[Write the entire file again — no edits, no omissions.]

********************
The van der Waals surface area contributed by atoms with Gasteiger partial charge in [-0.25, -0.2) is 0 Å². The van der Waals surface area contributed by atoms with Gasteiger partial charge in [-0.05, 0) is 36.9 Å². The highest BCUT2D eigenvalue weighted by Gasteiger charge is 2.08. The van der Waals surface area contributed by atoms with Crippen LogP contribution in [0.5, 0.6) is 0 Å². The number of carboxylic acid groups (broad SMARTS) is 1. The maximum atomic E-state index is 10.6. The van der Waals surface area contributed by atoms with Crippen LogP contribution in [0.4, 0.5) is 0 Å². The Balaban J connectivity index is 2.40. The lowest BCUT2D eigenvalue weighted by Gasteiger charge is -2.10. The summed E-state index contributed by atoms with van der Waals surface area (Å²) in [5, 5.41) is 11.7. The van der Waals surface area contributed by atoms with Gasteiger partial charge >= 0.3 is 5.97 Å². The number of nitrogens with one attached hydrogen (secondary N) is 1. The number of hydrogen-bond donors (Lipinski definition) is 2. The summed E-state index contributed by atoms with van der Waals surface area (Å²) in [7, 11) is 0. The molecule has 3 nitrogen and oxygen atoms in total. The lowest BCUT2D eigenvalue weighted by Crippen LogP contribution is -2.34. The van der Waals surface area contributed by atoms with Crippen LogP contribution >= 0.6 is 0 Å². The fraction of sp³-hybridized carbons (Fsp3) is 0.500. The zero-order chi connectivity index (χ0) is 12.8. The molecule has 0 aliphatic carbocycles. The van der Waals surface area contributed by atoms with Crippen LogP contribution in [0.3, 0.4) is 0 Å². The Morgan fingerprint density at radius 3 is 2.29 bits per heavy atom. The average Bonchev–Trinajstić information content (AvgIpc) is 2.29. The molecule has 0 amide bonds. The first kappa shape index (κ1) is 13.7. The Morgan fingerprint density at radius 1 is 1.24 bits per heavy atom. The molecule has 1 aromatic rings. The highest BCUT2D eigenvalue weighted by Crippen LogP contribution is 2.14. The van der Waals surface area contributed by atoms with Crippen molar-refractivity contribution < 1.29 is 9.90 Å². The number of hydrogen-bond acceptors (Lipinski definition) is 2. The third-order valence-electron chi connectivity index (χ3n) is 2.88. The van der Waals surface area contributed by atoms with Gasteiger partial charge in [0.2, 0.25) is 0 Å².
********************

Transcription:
The van der Waals surface area contributed by atoms with Gasteiger partial charge in [-0.25, -0.2) is 0 Å². The van der Waals surface area contributed by atoms with Gasteiger partial charge in [-0.05, 0) is 36.9 Å². The highest BCUT2D eigenvalue weighted by Gasteiger charge is 2.08. The van der Waals surface area contributed by atoms with Crippen LogP contribution in [0.5, 0.6) is 0 Å². The number of carboxylic acid groups (broad SMARTS) is 1. The maximum atomic E-state index is 10.6. The van der Waals surface area contributed by atoms with Crippen LogP contribution in [0.4, 0.5) is 0 Å². The Balaban J connectivity index is 2.40. The lowest BCUT2D eigenvalue weighted by Gasteiger charge is -2.10. The summed E-state index contributed by atoms with van der Waals surface area (Å²) in [5, 5.41) is 11.7. The van der Waals surface area contributed by atoms with Gasteiger partial charge >= 0.3 is 5.97 Å². The number of nitrogens with one attached hydrogen (secondary N) is 1. The number of hydrogen-bond donors (Lipinski definition) is 2. The summed E-state index contributed by atoms with van der Waals surface area (Å²) in [7, 11) is 0. The molecule has 3 nitrogen and oxygen atoms in total. The lowest BCUT2D eigenvalue weighted by Crippen LogP contribution is -2.34. The van der Waals surface area contributed by atoms with Crippen LogP contribution >= 0.6 is 0 Å². The fraction of sp³-hybridized carbons (Fsp3) is 0.500. The zero-order chi connectivity index (χ0) is 12.8. The molecule has 0 aliphatic carbocycles. The van der Waals surface area contributed by atoms with Crippen LogP contribution in [0.3, 0.4) is 0 Å². The Morgan fingerprint density at radius 3 is 2.29 bits per heavy atom. The average Bonchev–Trinajstić information content (AvgIpc) is 2.29. The molecule has 0 amide bonds. The first kappa shape index (κ1) is 13.7. The Morgan fingerprint density at radius 1 is 1.24 bits per heavy atom. The molecule has 1 aromatic rings. The highest BCUT2D eigenvalue weighted by Crippen LogP contribution is 2.14. The van der Waals surface area contributed by atoms with Crippen molar-refractivity contribution < 1.29 is 9.90 Å². The number of hydrogen-bond acceptors (Lipinski definition) is 2. The third-order valence-electron chi connectivity index (χ3n) is 2.88. The van der Waals surface area contributed by atoms with Gasteiger partial charge in [0.2, 0.25) is 0 Å².